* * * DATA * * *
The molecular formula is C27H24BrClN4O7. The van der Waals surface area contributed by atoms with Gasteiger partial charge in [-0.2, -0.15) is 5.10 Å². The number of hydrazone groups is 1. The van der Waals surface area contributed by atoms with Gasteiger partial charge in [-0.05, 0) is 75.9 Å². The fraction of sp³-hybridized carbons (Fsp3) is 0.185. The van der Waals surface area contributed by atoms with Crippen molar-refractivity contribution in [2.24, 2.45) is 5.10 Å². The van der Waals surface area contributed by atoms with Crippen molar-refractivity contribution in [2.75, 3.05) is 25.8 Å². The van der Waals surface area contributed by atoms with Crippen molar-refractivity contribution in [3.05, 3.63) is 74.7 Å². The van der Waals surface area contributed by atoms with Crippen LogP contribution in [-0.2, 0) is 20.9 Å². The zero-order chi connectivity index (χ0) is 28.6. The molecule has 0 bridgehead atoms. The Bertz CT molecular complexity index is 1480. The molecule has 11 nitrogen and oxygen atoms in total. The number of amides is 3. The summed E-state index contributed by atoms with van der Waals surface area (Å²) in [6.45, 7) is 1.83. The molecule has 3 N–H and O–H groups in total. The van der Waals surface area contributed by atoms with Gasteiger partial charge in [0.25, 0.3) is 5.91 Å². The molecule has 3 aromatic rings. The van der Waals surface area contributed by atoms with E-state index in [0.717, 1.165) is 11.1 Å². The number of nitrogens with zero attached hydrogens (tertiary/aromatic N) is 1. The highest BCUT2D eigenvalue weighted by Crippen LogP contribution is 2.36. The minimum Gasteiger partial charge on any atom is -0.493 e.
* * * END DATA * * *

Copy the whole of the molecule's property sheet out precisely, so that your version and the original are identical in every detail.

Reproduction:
The molecular formula is C27H24BrClN4O7. The van der Waals surface area contributed by atoms with Gasteiger partial charge in [-0.2, -0.15) is 5.10 Å². The number of hydrazone groups is 1. The van der Waals surface area contributed by atoms with Gasteiger partial charge in [-0.05, 0) is 75.9 Å². The fraction of sp³-hybridized carbons (Fsp3) is 0.185. The van der Waals surface area contributed by atoms with Crippen molar-refractivity contribution in [2.24, 2.45) is 5.10 Å². The van der Waals surface area contributed by atoms with Crippen molar-refractivity contribution in [2.75, 3.05) is 25.8 Å². The van der Waals surface area contributed by atoms with Crippen molar-refractivity contribution in [3.05, 3.63) is 74.7 Å². The van der Waals surface area contributed by atoms with Crippen LogP contribution in [-0.2, 0) is 20.9 Å². The zero-order chi connectivity index (χ0) is 28.6. The molecule has 0 bridgehead atoms. The Bertz CT molecular complexity index is 1480. The molecule has 11 nitrogen and oxygen atoms in total. The number of amides is 3. The summed E-state index contributed by atoms with van der Waals surface area (Å²) in [6.45, 7) is 1.83. The molecule has 3 N–H and O–H groups in total. The van der Waals surface area contributed by atoms with Gasteiger partial charge in [0.25, 0.3) is 5.91 Å². The molecule has 3 aromatic rings. The van der Waals surface area contributed by atoms with E-state index in [0.717, 1.165) is 11.1 Å². The number of nitrogens with zero attached hydrogens (tertiary/aromatic N) is 1. The highest BCUT2D eigenvalue weighted by Crippen LogP contribution is 2.36. The minimum Gasteiger partial charge on any atom is -0.493 e.